Industrial designer/architect (and lover of all things pink and white) Karim Rashid once told 6sqft, “Color is life and for me, color is a way of dealing with and touching our emotions, our psyche, and our spiritual being,” and this philosophy is clearly on display in his personal Hell’s Kitchen home. If you’re a fan of this quirky aesthetic, you’re in luck; Curbed tells us that Rashid’s super-sleek townhouse-condo at The Dillon recently hit the market for $4.75 million.
Final rendering of HAP FIVE (l), Construction progress as of January 27; CityRealty
Construction is progressing at the very Karim Rashid-esque HAP Five residential project at 329 Pleasant Avenue in East Harlem, CityRealty reports. The building’s frame has been enclosed in glass and its balconies are getting the hot-pink trim chosen by neighborhood residents after a bolder color scheme was nixed. HAP Investment Developers has specified that the project will be rental apartments instead of condos; the 21,500-square-foot, eight-story new project will offer 20 apartments including studios and one- and two-bedroom units created by the award-winning designer, all of which will have open kitchens and offer access to either a balcony, terrace or backyard.
West Chelsea mansion reboot with gym, pool, elevator, theatre and wine room ready for its $36.8M close-up, Mon, December 5, 2016
Back in September 6sqft brought you news of the “unbridled luxury” in the works for a townhouse at 357 West 17th Street that designer Karim Rashid sold to Wonder Works Construction Corp., developer of Williamsburg‘s pricey Oosten condominium complex, for $9.35 million in 2014. Rashid had lived in–and occasionally rented out–a candy-colored, neon-furnished loft in the building. Wonder Works subsequently hired Architect Andres Escobar to transform the 25-foot-wide building into an 11,000-square-foot modern single-family mansion with five bedrooms, 11 baths, a private internal garage, a 400 bottle glass-enclosed wine room, a fully-stocked gym and spa with a pool, a screening room, decks, terraces and patios with city views. Though the renderings looked sufficiently swank, the finished home, now on the market for $38.6 million, more than delivers on the promise of luxe. From the smallest details (Swarovski crystal drawer pulls, faux croc finishes on kitchen cabinets, marble everything and a bathroom faucet that’s suspended from the ceiling) to the previously-mentioned lifestyle transformers, no expense was spared in the creation of this contemporary urban manse.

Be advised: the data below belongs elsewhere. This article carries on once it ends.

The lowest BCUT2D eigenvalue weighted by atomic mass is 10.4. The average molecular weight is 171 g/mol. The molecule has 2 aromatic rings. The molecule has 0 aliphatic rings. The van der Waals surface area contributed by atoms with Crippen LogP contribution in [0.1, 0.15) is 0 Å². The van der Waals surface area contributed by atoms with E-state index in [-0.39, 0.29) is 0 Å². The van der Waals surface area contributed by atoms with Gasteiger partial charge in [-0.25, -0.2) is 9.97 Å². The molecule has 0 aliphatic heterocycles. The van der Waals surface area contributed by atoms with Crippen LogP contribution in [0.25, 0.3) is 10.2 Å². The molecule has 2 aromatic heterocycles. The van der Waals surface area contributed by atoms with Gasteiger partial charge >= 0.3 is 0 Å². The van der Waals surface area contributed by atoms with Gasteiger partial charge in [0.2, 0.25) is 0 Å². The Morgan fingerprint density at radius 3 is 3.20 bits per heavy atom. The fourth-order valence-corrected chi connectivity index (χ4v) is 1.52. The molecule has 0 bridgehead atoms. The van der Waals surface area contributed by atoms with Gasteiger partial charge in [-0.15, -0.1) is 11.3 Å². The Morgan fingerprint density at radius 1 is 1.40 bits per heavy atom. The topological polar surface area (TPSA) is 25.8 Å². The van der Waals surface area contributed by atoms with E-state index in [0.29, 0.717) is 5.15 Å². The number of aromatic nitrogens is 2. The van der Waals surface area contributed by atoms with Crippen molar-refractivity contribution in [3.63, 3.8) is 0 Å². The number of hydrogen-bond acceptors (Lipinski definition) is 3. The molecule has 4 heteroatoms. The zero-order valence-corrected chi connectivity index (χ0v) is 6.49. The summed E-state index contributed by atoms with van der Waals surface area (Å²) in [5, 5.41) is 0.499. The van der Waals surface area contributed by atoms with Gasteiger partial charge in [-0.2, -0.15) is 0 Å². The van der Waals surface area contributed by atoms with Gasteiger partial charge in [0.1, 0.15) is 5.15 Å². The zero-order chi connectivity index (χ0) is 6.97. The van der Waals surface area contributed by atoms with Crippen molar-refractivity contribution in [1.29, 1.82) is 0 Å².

The Karim Rashid-designed eight-story, 75-foot residential building at 329 Pleasant Avenue in East Harlem has started to take shape after addressing a gauntlet of public outcry, reports CityRealty.com. Renderings of the condominium building from HAP Investment Developers were met with resistance from the community for their original turquoise and magenta color scheme–a typical Rashid design element–which, it was feared, would clash with the the neighborhood’s century-old buildings. As 6sqft previously repoted, HAP toned down the color scheme, and it now features white balconies bordered with a gradually-fading shade of pink .